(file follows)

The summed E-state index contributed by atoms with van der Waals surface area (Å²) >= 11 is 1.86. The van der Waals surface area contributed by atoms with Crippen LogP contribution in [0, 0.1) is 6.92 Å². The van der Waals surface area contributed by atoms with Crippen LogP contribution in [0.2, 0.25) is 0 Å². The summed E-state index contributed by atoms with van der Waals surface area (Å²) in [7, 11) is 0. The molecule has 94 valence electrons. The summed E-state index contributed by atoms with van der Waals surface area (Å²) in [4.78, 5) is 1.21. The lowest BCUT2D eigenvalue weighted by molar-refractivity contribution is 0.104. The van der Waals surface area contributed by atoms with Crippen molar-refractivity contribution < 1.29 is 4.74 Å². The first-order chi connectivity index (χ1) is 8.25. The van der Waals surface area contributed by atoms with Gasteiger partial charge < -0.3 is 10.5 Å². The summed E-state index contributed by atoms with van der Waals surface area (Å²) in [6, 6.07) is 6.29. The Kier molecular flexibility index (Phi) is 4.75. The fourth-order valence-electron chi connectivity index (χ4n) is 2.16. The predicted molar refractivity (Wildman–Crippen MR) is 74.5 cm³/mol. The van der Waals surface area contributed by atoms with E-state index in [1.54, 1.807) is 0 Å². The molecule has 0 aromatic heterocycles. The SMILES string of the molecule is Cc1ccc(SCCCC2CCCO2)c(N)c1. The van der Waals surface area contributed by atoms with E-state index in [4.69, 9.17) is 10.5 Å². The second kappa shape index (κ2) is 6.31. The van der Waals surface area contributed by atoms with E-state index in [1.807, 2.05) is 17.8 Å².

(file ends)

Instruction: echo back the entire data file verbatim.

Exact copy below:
The summed E-state index contributed by atoms with van der Waals surface area (Å²) >= 11 is 1.86. The van der Waals surface area contributed by atoms with Crippen LogP contribution in [0, 0.1) is 6.92 Å². The van der Waals surface area contributed by atoms with Crippen LogP contribution in [0.2, 0.25) is 0 Å². The summed E-state index contributed by atoms with van der Waals surface area (Å²) in [7, 11) is 0. The molecule has 94 valence electrons. The summed E-state index contributed by atoms with van der Waals surface area (Å²) in [4.78, 5) is 1.21. The lowest BCUT2D eigenvalue weighted by molar-refractivity contribution is 0.104. The van der Waals surface area contributed by atoms with Crippen molar-refractivity contribution < 1.29 is 4.74 Å². The first-order chi connectivity index (χ1) is 8.25. The van der Waals surface area contributed by atoms with Gasteiger partial charge < -0.3 is 10.5 Å². The summed E-state index contributed by atoms with van der Waals surface area (Å²) in [6, 6.07) is 6.29. The Kier molecular flexibility index (Phi) is 4.75. The fourth-order valence-electron chi connectivity index (χ4n) is 2.16. The predicted molar refractivity (Wildman–Crippen MR) is 74.5 cm³/mol. The van der Waals surface area contributed by atoms with E-state index in [1.54, 1.807) is 0 Å². The molecule has 0 aromatic heterocycles. The SMILES string of the molecule is Cc1ccc(SCCCC2CCCO2)c(N)c1. The van der Waals surface area contributed by atoms with E-state index in [4.69, 9.17) is 10.5 Å². The second kappa shape index (κ2) is 6.31. The van der Waals surface area contributed by atoms with E-state index in [1.807, 2.05) is 17.8 Å².